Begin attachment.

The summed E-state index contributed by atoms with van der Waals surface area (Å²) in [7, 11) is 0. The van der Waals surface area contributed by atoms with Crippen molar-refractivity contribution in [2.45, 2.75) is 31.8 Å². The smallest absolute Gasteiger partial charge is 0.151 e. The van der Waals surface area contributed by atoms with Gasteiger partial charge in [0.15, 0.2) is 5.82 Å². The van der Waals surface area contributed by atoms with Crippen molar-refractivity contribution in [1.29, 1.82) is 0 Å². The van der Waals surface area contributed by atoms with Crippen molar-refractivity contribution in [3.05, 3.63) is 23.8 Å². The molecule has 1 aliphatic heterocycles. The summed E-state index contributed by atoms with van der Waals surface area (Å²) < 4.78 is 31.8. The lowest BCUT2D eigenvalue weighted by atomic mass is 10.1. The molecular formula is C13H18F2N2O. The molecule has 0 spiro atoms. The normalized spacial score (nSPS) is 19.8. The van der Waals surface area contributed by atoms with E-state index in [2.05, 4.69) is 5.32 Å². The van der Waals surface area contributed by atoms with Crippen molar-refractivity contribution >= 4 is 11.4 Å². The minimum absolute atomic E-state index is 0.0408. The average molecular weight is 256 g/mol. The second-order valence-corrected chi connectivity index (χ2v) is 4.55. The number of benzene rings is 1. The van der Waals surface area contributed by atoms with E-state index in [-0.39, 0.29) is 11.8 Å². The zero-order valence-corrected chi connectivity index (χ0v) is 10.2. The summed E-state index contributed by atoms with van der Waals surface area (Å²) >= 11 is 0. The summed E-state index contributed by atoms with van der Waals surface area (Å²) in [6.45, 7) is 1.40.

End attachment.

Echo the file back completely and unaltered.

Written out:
The summed E-state index contributed by atoms with van der Waals surface area (Å²) in [7, 11) is 0. The van der Waals surface area contributed by atoms with Crippen molar-refractivity contribution in [2.45, 2.75) is 31.8 Å². The smallest absolute Gasteiger partial charge is 0.151 e. The van der Waals surface area contributed by atoms with Gasteiger partial charge in [0.15, 0.2) is 5.82 Å². The van der Waals surface area contributed by atoms with Crippen molar-refractivity contribution in [1.29, 1.82) is 0 Å². The van der Waals surface area contributed by atoms with Crippen molar-refractivity contribution in [3.05, 3.63) is 23.8 Å². The molecule has 1 aliphatic heterocycles. The summed E-state index contributed by atoms with van der Waals surface area (Å²) < 4.78 is 31.8. The lowest BCUT2D eigenvalue weighted by atomic mass is 10.1. The molecular formula is C13H18F2N2O. The molecule has 0 spiro atoms. The normalized spacial score (nSPS) is 19.8. The van der Waals surface area contributed by atoms with E-state index in [2.05, 4.69) is 5.32 Å². The van der Waals surface area contributed by atoms with Crippen molar-refractivity contribution >= 4 is 11.4 Å². The minimum absolute atomic E-state index is 0.0408. The average molecular weight is 256 g/mol. The second-order valence-corrected chi connectivity index (χ2v) is 4.55. The number of benzene rings is 1. The van der Waals surface area contributed by atoms with E-state index in [-0.39, 0.29) is 11.8 Å². The zero-order valence-corrected chi connectivity index (χ0v) is 10.2. The summed E-state index contributed by atoms with van der Waals surface area (Å²) >= 11 is 0. The summed E-state index contributed by atoms with van der Waals surface area (Å²) in [6.45, 7) is 1.40.